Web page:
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Let $R$ be a ring with unit, and let $M$ be any left $R$-module. We say that a subset $\{e_1, \ldots, e_n\}$ of $M$ is linearly indepedent if $\sum r_i e_i = 0$ implies $r_i = 0$. If the subset also generates $M$, then we say that it is a base. In this case $M \cong R^n$, the free $R$-module of rank $n$.

In Jacobson's Basic Algebra I it is mentioned that $R^m \cong R^n$ is possible for $m \neq n$ when $R$ is not commutative. I am more interested in the commutative case, and basically I would like to know which results of linear algebra are true in $R^n$ when $R$ is commutative. If $R$ is commutative, then $R^m \cong R^n$ if and only if $m = n$.

Let $A = \{e_1, \ldots, e_k\}$ be a subset of $R^n$, where $R$ is commutative. If $A$ is linearly independent, does it follow that $k \leq n$? If $A$ is linearly independent, can we extend $\{e_1, \ldots, e_k\}$ to a base of $R^n$? If $A$ generates $R^n$, does it follow that $k \geq n$?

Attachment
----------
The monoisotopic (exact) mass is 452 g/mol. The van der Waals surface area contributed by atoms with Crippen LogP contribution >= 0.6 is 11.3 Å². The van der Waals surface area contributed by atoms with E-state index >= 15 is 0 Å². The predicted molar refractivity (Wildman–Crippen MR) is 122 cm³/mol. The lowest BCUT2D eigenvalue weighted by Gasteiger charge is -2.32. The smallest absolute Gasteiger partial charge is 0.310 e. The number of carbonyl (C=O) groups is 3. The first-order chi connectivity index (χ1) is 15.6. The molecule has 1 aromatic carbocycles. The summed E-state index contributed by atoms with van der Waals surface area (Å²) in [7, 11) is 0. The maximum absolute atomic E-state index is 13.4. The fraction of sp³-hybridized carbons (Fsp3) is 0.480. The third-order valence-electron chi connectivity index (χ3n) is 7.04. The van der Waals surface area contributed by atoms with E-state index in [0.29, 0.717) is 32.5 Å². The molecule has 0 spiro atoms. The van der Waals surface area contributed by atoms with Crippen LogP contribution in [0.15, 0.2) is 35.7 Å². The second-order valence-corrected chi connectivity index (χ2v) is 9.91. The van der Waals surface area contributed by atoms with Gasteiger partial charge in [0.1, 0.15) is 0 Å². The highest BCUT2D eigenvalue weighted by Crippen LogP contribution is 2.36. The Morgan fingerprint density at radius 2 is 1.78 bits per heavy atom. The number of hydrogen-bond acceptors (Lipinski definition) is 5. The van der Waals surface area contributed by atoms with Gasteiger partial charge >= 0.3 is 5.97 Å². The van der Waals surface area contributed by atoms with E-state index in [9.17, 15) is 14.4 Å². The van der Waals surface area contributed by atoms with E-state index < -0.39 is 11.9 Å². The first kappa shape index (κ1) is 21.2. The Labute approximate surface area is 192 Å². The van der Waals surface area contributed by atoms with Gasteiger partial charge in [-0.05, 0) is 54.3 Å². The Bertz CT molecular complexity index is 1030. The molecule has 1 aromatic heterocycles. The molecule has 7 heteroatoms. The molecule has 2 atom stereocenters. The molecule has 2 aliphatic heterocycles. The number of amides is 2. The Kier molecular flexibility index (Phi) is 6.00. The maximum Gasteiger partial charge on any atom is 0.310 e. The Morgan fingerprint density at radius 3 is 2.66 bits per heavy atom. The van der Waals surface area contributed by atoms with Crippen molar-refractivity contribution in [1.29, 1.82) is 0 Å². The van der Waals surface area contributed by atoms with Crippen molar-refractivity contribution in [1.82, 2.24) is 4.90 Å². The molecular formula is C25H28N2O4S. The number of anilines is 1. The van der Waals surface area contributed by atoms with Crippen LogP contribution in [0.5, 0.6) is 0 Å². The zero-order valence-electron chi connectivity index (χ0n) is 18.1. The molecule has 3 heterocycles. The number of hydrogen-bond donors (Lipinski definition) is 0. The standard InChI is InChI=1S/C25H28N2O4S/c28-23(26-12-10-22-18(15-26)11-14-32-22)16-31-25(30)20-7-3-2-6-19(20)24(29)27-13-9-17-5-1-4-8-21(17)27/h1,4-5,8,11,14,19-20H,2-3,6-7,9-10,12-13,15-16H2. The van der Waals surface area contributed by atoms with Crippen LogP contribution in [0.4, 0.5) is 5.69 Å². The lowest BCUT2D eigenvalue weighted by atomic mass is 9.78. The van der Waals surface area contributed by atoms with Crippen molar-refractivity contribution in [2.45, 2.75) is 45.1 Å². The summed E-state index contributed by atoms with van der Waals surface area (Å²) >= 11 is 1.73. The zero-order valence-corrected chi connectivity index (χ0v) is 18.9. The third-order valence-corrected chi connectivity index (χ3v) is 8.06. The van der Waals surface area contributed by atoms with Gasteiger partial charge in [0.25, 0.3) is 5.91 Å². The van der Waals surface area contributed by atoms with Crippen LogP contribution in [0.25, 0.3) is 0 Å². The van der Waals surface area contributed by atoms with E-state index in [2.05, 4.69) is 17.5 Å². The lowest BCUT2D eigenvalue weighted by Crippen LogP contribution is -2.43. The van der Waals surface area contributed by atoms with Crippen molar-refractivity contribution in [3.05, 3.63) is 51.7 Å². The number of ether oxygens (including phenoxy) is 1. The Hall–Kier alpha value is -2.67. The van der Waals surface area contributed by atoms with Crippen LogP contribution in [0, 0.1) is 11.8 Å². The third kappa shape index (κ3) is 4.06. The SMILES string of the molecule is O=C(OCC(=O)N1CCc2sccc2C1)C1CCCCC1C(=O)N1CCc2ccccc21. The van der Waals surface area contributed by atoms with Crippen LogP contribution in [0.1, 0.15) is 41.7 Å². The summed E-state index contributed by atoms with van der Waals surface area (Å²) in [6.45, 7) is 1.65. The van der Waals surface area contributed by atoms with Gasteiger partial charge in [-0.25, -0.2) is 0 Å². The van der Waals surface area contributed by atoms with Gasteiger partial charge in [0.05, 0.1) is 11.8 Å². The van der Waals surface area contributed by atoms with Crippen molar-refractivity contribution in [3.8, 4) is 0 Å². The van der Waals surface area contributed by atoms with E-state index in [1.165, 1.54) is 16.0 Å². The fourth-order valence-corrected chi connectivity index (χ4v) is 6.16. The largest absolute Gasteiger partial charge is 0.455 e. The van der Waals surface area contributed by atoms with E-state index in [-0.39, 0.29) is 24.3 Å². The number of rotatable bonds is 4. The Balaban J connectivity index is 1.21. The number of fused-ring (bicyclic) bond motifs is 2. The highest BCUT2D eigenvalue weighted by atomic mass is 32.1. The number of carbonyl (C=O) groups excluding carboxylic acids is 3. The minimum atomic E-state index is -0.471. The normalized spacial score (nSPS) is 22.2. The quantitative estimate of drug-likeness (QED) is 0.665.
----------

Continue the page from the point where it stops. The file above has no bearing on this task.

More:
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Although not the best way to answer, let me give you some links to answer your questions (always assuming we are in the commutative setting and consider subsets of a free module $R^n$):

  • A linear independent set has fewer than $n$ elements. This is proven e.g. in this Matheplanet article (German)
  • You can't extend every linearly independent set to a base, e.g. even for $R=\mathbb{Z}$ and $n=1$, $\{2\}$ is a linearly independent subset of $R$, but it cannot be extended to a base.
  • A generating set has more than $n$ elements. This is the content of math.stackexchange answer.
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